Infective Endocarditis and the CNS
Endocarditis can have profound and devastating neurologic consequences.
The incidence of central nervous system (CNS) complications in infective endocarditis is approximately 30% and these manifestations are often the first sign of illness (47% of the time in one series).
In most cases, the neurologic sequelae are present before the initiation of antimicrobial therapy (76%). Even amnesia can herald a diagnosis of infective endocarditis.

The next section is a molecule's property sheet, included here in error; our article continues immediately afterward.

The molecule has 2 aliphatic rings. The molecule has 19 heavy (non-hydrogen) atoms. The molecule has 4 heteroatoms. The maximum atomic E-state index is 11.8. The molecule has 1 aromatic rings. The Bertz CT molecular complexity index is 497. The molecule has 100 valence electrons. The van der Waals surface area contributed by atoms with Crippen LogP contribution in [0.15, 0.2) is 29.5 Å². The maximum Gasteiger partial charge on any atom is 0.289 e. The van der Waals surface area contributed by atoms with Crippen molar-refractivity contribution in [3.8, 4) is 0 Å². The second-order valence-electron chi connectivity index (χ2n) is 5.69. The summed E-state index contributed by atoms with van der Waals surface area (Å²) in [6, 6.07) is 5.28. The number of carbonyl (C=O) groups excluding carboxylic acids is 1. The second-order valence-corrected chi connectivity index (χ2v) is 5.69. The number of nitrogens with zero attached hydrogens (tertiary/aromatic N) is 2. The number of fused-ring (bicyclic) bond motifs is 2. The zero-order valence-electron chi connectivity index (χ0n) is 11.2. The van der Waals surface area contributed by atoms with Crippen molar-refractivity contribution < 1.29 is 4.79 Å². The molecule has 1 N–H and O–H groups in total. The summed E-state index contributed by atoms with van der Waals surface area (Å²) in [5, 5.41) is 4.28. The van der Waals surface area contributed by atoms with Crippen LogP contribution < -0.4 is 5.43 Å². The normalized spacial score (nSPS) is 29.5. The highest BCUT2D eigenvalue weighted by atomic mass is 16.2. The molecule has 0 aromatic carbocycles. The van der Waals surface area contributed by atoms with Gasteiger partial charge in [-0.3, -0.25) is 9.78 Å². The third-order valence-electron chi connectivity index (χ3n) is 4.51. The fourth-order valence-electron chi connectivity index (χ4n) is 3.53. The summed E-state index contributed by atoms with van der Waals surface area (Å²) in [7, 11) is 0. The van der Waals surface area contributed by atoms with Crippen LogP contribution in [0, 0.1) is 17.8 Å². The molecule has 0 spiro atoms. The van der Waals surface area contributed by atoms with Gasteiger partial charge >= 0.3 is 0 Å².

The Massachusetts General Hospital experience from 1964-1973 yielded 218 patients with bacterial endocarditis, 84 of whom had neurologic complications (38%).
Another series (133 patients) demonstrated a similar proportion (41%) of patients with infective endocarditis with neurologic problems.